SEÑOR ANTONIO M.: The Pleasure of His Company

BlogsBlogs & Archivesslider
By Saffron Flynn

Though I never knew Antonio Machado well my recollections of him are so sharp as to be almost painful. I remember him as a large sad fumbling man dressed like an old fashioned school teacher. Stiff wing collar none too clean; spots on his cloths, and the shine of wear on the black broadcloth. He had a handsomely deep voice (most Spanish men do). Always when I think of him he is wearing the dusty derby he wore one evening we walked around Segovia in the moonlight. (From an “Introduction” by John Dos Passos to The Dream Below the Sun)

 

Antonio Machado translation Willis BarnstoneThis is probably an odd statement for a writer, but poetry is not really my thing. Maybe I’m just not smart enough to get it. Maybe my soul doesn’t respond to abstract presentations of ideas and sentiments. Could be the journalist in me prefers more straight talk. Not sure. But along with my extensive collection of 19th century Spanish literature, I felt obligated to read and include in the collection works by Spanish poets.

In conversations with Spanish people both learned and not so, the name Antonio Machado, the bard of Sevilla, always seemed to come up. It’s another thing I love about Spaniards. The most plebian among them knows and regards Spain’s cultural heroes. You can sit on a park bench and talk Cervantes till the cows come home.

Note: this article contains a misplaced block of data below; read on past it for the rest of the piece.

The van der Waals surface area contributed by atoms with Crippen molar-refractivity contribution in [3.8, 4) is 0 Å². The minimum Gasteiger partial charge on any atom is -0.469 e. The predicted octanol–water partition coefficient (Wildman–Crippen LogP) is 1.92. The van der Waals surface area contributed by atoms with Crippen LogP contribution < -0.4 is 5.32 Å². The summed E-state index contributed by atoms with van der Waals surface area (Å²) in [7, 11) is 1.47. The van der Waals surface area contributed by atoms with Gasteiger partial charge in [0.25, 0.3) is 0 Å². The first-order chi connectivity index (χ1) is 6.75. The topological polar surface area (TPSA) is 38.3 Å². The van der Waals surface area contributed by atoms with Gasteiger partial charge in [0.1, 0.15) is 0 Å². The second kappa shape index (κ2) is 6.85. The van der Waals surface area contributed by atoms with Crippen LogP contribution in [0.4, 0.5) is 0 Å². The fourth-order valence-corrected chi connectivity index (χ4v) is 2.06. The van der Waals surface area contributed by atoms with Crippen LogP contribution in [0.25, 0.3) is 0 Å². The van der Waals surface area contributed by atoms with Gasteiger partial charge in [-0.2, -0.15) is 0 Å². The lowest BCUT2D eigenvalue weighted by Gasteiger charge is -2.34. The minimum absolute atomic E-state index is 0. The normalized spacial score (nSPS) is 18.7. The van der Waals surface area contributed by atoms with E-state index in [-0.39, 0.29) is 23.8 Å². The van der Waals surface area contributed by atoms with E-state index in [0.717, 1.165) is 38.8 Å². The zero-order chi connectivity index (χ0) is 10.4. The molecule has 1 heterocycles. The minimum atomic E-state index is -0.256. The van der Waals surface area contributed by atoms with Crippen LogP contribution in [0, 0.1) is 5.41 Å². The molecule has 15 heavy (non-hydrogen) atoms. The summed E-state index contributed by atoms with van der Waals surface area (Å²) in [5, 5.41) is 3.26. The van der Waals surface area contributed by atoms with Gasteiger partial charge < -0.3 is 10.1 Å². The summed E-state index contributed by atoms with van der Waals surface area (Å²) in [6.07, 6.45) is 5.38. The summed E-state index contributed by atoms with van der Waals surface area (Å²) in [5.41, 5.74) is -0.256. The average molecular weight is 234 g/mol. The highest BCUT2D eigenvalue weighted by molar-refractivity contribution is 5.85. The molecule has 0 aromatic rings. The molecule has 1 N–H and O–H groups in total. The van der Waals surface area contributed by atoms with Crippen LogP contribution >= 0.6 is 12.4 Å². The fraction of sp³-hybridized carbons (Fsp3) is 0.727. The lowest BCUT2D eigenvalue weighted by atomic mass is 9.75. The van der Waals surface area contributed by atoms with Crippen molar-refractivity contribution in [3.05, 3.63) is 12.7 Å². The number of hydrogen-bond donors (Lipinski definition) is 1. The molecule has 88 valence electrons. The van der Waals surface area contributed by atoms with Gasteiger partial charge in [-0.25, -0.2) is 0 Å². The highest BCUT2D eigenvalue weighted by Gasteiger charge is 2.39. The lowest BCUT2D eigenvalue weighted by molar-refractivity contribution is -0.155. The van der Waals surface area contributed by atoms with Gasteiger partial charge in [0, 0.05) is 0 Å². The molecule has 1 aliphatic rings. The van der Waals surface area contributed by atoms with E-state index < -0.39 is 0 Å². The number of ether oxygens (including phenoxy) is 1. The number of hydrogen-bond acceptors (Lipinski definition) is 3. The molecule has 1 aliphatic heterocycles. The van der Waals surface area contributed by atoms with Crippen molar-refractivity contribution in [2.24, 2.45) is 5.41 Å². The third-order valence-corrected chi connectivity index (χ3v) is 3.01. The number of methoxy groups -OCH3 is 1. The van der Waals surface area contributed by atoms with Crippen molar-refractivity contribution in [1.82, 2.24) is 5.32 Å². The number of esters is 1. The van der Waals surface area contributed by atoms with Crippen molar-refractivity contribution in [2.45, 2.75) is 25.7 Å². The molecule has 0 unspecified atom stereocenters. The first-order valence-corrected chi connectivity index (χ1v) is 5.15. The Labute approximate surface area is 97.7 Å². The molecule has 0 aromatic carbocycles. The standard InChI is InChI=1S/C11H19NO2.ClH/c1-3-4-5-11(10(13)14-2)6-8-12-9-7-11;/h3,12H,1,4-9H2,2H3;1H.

So after one particular trip I sat down and scoured my favorite used book sites: Bookfinder.com; Biblio.com, Abe’s Books for first edition translations. Finally, I think it was Abe’s Books which rewarded my efforts with a hardbound copy of Machado’s collection, The Dream Below the Sun, Willis Barnstone translator, published 1981 by The Crossing Press. So it wasn’t a first edition; I bought it anyway.

One wintry March afternoon in 2013 I was looking for a book to curl up with. I remembered having put Dream aside for a quiet time, when I could really get into it. It seemed perfect for such a grey day as this. It is on such days I always feel a particular urge for my adopted Spanish homeland. As I read the poems that longing subsided, or did it increase? For a month later I was lounging on a veranda on the outskirts of Seville re-reading  “Canciones,”  a poem from Dream I’d read one month earlier in the clutches of a cold northeastern winter:

The dream below the sun that stuns and blinds,
torrid dream at the hour of reddening sky.
The wind burrows the luminous river;
mountains are ablaze;
the afternoon is dust and sun.
…Distantly, against the red afternoon,
windows in the great tower glitter.

Looking up, I smiled to see the Sierras red and glowing in the setting sun, felt the breeze across my brow – a gift from the nearby Guadalquivir. With my usual anticipation I awaited the evening hour welcomed  by the ancient bells of the Giralda.la giralda sevilla CC BY 2.5

 

 

 

 

 

La Giralda: http://www.en-sevilla.com/la-giralda/ , CC BY 2.5